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Souths hooker Damien Cook.

After being walloped by the Panthers in May, the Rabbitohs set about altering their defensive system in a move that now has them firmly back in title contention.

As they prepare to face Penrith 11 weeks on from that 56-12 flogging in Dubbo - having won every game in the meantime - South Sydney are eager to show just how much they've improved on Friday night.

Hooker Damien Cook anticipates the clash being "the biggest challenge of the year for us" with the winner at Suncorp Stadium to claim outright second spot two rounds out from the finals.

While no team has won the premiership in the same season as conceding 50 points in a match - something the Rabbitohs also did against the Storm in round nine - the changes Wayne Bennett's troops were forced to implement have restored their heavyweight status.

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"We've definitely got a different defensive mindset now. We've changed a few things around in our structure and how we defend as well," Cook said as he reflected on the round 11 defeat.

"I think that's been working really well for us ... this will be the biggest test for us this year so far and we'll be able to actually see how good this defensive process that we've got goes this weekend against a quality side like Penrith before we go into the finals.

"There were a couple of games before [Dubbo] we won and we lost a couple of close ones as well, so it probably didn't highlight the issue too much. But that [loss] definitely did that.

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"Especially talking about the Penrith and the Melbourne game as well, we lost to big scores. We had to make a quick change and pretty much after the Penrith game is where we had to do that.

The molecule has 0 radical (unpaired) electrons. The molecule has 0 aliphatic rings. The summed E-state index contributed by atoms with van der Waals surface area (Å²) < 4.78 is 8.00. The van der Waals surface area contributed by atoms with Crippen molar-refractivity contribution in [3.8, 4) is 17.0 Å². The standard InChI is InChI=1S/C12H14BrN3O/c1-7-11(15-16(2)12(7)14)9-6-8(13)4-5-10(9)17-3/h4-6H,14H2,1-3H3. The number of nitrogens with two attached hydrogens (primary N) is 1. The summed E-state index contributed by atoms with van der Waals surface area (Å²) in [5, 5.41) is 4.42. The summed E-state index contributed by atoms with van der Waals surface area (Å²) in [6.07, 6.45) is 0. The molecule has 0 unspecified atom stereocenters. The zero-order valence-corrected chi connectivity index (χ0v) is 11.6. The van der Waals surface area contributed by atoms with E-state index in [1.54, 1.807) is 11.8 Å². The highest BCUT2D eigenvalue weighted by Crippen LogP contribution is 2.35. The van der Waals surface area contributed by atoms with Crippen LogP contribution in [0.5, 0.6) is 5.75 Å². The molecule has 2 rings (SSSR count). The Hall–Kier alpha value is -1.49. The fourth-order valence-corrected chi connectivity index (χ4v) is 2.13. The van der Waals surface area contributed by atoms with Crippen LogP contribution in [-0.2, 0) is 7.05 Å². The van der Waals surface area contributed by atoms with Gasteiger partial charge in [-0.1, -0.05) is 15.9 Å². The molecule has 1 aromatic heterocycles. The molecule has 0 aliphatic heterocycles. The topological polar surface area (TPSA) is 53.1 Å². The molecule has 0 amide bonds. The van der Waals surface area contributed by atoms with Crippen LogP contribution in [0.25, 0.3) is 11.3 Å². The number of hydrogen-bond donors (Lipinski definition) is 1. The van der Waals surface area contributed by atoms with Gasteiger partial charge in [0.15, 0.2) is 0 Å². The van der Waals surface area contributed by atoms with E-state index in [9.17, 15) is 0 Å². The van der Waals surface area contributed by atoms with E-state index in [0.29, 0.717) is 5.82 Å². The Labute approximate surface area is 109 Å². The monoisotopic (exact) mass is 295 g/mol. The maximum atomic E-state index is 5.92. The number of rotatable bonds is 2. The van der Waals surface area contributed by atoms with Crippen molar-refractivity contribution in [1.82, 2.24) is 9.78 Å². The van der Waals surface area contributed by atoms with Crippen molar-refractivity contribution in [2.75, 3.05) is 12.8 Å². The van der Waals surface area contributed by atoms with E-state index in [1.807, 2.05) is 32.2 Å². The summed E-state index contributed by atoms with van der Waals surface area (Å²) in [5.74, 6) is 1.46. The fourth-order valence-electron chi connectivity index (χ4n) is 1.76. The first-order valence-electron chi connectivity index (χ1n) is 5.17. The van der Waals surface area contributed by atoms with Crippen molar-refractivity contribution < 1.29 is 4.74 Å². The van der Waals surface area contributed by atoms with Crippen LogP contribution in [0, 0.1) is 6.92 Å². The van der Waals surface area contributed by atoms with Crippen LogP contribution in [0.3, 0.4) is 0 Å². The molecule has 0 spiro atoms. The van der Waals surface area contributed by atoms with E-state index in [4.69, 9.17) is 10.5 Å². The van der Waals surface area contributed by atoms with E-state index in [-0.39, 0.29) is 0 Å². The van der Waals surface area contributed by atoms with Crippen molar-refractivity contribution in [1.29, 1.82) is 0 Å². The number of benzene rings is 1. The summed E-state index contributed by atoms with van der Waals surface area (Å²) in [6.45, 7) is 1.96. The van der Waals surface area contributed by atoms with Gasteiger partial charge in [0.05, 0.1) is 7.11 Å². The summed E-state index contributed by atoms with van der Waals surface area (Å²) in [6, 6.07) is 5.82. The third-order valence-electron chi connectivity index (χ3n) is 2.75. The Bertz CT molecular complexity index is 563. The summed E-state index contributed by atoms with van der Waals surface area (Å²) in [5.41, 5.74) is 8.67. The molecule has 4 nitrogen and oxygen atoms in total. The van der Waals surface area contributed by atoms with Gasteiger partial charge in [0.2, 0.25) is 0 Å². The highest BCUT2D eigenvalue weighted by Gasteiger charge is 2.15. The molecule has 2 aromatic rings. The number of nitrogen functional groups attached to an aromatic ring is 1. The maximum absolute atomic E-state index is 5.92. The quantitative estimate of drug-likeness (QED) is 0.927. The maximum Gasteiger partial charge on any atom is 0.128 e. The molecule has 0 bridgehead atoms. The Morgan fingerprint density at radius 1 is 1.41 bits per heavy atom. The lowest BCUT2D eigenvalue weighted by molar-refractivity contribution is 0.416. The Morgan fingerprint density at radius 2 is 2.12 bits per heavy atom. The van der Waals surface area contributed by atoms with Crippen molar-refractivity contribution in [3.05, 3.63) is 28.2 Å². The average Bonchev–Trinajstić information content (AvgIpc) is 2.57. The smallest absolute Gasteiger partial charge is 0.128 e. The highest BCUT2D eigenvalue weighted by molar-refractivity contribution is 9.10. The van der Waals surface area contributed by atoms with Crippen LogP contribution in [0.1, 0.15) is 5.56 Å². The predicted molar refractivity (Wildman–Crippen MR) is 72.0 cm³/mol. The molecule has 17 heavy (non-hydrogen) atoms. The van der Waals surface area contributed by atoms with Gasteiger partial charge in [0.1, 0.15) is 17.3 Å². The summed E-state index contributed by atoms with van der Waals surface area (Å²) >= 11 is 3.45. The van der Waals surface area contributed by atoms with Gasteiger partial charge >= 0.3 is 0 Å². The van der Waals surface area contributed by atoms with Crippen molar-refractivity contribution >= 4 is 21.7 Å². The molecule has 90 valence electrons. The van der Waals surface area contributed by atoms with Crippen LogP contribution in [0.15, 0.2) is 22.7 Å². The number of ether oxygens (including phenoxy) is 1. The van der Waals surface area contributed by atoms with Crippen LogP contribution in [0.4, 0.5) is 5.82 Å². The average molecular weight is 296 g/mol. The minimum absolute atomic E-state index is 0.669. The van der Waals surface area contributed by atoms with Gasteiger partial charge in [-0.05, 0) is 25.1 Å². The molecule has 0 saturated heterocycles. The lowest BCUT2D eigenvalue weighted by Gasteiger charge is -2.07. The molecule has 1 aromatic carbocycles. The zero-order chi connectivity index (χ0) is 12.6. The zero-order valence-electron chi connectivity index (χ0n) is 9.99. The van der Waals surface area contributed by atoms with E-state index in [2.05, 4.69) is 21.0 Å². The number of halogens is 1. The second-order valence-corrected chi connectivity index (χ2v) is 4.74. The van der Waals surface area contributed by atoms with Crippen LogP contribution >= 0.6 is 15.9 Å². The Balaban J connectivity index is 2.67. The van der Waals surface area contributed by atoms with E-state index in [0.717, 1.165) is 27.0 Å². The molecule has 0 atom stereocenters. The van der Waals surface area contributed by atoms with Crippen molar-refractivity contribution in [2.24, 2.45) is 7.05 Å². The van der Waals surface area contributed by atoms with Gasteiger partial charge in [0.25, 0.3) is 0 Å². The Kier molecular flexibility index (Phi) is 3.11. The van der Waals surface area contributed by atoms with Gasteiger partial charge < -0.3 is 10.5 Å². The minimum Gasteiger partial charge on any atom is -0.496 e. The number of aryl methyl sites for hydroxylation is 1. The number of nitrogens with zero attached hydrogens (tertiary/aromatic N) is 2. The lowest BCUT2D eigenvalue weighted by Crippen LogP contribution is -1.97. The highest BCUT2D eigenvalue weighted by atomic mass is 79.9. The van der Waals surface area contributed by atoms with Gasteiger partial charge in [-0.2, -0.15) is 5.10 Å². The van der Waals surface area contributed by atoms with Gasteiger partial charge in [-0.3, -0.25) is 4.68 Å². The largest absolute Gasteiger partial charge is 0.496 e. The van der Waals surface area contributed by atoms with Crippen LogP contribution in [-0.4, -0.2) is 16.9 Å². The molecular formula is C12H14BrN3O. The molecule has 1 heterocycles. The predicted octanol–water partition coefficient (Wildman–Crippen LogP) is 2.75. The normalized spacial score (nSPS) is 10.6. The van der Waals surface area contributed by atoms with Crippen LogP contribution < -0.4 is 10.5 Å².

"Hopefully, this weekend we can see the improvement."

But Cook said there hadn't been a "complete overhaul" in defence.

"I won't give away too much, but just different things in different scenarios on the field and positioning as well. We probably just gave the Panthers too much space and they tore us apart," he said.

Prop Junior Tatola can still recall coach Bennett's dissatisfaction in the dressing sheds after they were dismantled by Penrith.

"I don't think he said too many words, actually. It was more just his actions and just how he looked disappointed," Tatola said.

"We all saw how disappointed he was in us and we just changed it around since that game."

Scoring has never been an issue for the Rabbitohs, who have registered more points than everyone except Melbourne in 2021.

And South Sydney became the first team in history to reach 30 points in eight consecutive matches in last week's win over the Titans.

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Perhaps more crucially, they've only leaked five tries in the past three games, decreasing their average conceded points to 19 per match.

"A few weeks ago we were just letting in some simple tries. If we got a penalty or an error against us, a team getting a repeat set on us, they were seeming to score pretty easily," Cook said.

"We needed to pick up our resilience on our line and protecting our line and I think that's been a big improvement for us."

As the Rabbitohs powerfully regenerated since facing the Panthers, some would argue that Ivan Cleary's side trended in the opposite direction given the unlucky injury toll they endured.

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But with star halfback Nathan Cleary returning from a shoulder issue in round 21, Cook is adamant that Penrith remain an elite force.

"I still do believe that Melbourne and Penrith are the top two teams in the competition at the moment," he said.

"We're playing some good footy, but we've got to remember ... Penrith did give us a touch-up last time we played.

"I think it was a pretty good sign to see how well they were still playing when they lost their key players. They still won [a lot of] those games as well, so I think it's a great sign of their depth," he added.

"We've done the same as well, we've been missing a few players here and there and we've had some guys come up and do their job."

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National Rugby League respects and honours the Traditional Custodians of the land and pay our respects to their Elders past, present and future. We acknowledge the stories, traditions and living cultures of Aboriginal and Torres Strait Islander peoples on the lands we meet, gather and play on.

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